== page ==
Here’s some food for thought for our technologically advanced and fast-paced society of today – The Musalman, an Urdu daily newspaper that is published in Chennai, India is perhaps the last handwrittennewspaper in the world today. A four page newspaper with a circulation of about 21,000 copies daily (according to the Registrar of Newspapers for India), Musalman’s essence is its beautiful calligraphic style of Urdu handwriting.
The newspaper was founded by Syed Azmathullah in 1927. In 2008, owner-editor Syed Fazlullah died, leaving the paper in the hands of his youngest, Syed Arifullah, who now runs the paper.
The paper consists of four pages. The front page has local and national news. Page two has international news and editorials. Page three contains Hadith, quotes from the Qur’an and (incongruously) sports. The last page has “everything”, says Arifullah, with a focus on local news. Some space is left blank at the bottom right corner of the front page, in case there is some breaking news. There are ads from local businesses, “exhibitions, circus, new products”, and even Aligarh Muslim University.
The calligraphers, known as katibs, write the copy out on paper with quills and ink, taking three hours per page, and paste all the items on a form. If a mistake is made or a news update arrives, the page is rewritten. The form is turned into a negative, which is used to make the plate for printing.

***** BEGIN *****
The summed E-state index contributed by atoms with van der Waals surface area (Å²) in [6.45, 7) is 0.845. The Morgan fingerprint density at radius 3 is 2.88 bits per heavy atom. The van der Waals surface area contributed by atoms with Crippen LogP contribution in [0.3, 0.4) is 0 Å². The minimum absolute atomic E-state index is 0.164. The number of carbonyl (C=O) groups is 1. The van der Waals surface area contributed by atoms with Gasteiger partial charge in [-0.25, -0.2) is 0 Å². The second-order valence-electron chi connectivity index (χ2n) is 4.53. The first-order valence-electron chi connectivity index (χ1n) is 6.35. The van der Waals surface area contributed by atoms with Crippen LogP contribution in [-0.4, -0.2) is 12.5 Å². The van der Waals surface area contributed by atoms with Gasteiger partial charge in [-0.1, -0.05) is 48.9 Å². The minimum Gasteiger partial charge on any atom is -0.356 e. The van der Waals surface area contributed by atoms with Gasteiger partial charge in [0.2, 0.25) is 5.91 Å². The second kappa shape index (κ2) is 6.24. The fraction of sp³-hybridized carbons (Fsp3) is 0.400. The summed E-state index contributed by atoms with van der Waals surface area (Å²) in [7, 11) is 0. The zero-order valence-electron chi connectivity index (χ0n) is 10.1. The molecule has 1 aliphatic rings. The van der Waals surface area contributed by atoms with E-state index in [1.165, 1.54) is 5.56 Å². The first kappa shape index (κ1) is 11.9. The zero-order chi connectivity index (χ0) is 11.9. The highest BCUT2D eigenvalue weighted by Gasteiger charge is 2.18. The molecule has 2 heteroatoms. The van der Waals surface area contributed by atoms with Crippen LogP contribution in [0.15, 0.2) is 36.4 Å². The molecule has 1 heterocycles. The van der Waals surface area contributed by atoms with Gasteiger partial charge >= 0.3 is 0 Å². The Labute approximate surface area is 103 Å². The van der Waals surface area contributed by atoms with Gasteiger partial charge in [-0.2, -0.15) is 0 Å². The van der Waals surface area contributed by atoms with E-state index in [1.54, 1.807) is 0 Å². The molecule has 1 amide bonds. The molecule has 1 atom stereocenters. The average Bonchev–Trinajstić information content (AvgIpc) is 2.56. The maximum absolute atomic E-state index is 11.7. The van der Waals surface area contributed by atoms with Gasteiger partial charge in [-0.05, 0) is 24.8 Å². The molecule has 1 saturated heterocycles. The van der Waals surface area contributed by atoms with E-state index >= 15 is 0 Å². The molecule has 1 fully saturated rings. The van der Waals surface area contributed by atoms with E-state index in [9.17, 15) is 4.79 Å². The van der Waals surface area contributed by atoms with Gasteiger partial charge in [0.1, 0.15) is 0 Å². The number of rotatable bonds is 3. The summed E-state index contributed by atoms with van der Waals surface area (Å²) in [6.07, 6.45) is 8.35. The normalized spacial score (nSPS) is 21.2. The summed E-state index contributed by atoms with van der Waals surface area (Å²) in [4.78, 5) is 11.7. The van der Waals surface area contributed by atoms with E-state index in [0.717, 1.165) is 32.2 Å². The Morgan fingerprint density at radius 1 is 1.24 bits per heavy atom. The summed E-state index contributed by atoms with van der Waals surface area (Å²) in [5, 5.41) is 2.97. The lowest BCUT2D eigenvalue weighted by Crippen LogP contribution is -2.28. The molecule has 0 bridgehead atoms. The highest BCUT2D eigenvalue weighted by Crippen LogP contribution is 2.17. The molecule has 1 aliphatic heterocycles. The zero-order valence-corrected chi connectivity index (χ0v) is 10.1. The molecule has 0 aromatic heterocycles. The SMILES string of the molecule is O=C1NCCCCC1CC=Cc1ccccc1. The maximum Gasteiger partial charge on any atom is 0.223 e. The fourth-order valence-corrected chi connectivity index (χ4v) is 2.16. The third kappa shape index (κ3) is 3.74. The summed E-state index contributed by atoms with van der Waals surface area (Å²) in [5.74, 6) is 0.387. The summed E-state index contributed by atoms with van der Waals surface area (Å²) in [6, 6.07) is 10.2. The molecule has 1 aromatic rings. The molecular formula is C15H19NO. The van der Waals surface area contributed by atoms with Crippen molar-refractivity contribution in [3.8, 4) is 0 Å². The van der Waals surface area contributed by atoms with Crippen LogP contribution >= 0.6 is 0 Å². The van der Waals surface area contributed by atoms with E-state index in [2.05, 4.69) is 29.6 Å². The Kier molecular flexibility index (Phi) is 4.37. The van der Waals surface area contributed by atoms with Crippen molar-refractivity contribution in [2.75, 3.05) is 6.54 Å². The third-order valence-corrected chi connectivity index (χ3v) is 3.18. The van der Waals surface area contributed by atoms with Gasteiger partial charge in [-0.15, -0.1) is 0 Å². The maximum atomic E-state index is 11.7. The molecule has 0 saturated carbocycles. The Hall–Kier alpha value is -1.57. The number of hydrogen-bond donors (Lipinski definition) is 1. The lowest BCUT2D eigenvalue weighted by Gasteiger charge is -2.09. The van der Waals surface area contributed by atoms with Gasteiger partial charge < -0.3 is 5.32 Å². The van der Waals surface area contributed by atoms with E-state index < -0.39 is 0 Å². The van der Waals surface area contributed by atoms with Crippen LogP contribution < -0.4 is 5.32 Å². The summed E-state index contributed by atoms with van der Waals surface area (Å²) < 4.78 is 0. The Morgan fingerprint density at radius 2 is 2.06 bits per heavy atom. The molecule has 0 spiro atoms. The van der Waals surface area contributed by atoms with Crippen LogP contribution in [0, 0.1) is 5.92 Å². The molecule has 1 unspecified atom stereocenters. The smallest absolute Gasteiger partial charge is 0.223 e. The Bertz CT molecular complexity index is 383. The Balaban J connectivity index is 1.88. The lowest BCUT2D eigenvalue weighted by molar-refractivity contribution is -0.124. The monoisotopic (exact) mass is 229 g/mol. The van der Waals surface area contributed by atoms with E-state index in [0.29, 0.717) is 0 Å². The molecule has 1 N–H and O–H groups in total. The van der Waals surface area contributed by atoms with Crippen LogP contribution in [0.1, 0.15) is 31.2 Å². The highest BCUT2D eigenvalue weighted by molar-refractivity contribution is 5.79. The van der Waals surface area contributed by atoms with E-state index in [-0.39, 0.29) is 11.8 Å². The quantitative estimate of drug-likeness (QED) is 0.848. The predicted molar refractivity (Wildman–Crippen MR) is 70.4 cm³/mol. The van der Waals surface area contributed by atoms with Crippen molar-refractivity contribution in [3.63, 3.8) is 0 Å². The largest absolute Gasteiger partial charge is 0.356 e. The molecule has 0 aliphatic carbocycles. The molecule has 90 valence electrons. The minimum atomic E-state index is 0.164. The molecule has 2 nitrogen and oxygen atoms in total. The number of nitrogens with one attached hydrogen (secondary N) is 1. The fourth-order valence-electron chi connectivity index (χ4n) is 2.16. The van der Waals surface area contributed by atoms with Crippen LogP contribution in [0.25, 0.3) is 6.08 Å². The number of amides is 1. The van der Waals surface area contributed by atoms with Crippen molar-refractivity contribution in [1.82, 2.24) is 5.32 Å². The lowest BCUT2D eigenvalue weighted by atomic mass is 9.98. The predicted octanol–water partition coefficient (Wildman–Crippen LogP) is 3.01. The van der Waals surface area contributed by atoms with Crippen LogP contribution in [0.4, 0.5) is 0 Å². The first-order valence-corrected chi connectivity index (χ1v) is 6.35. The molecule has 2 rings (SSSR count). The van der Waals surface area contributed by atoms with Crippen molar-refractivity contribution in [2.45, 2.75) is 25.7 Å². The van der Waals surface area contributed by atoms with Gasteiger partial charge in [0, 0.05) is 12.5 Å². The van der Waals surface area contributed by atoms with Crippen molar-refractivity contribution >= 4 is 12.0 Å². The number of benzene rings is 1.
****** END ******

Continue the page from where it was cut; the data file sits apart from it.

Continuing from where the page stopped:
Why Urdu? The decision was taken by Arifullah’s grandfather Syed Azmathullah when he founded the paper in 1927. “There was no voice of Muslims in the south,” Arifullah explains, at that time.
Below is an 11-minute film on The Musalman that was released on YouTube by the Ministry of External Affairs’ Public Diplomacy Division, which beautifully encapsulates these last calligraphers, their daily work of art and their love for Urdu that drives this passion.
Source: Excerpts taken from a Business Standard article dated May 21, 2011 and from wikipedia.org
gold account said:
The tradition of calligraphy in India dates back to the days when entire Koran’s were hand-written and up until the 1980s all Urdu newspapers were made that way.
dr. Gaiti Ara said: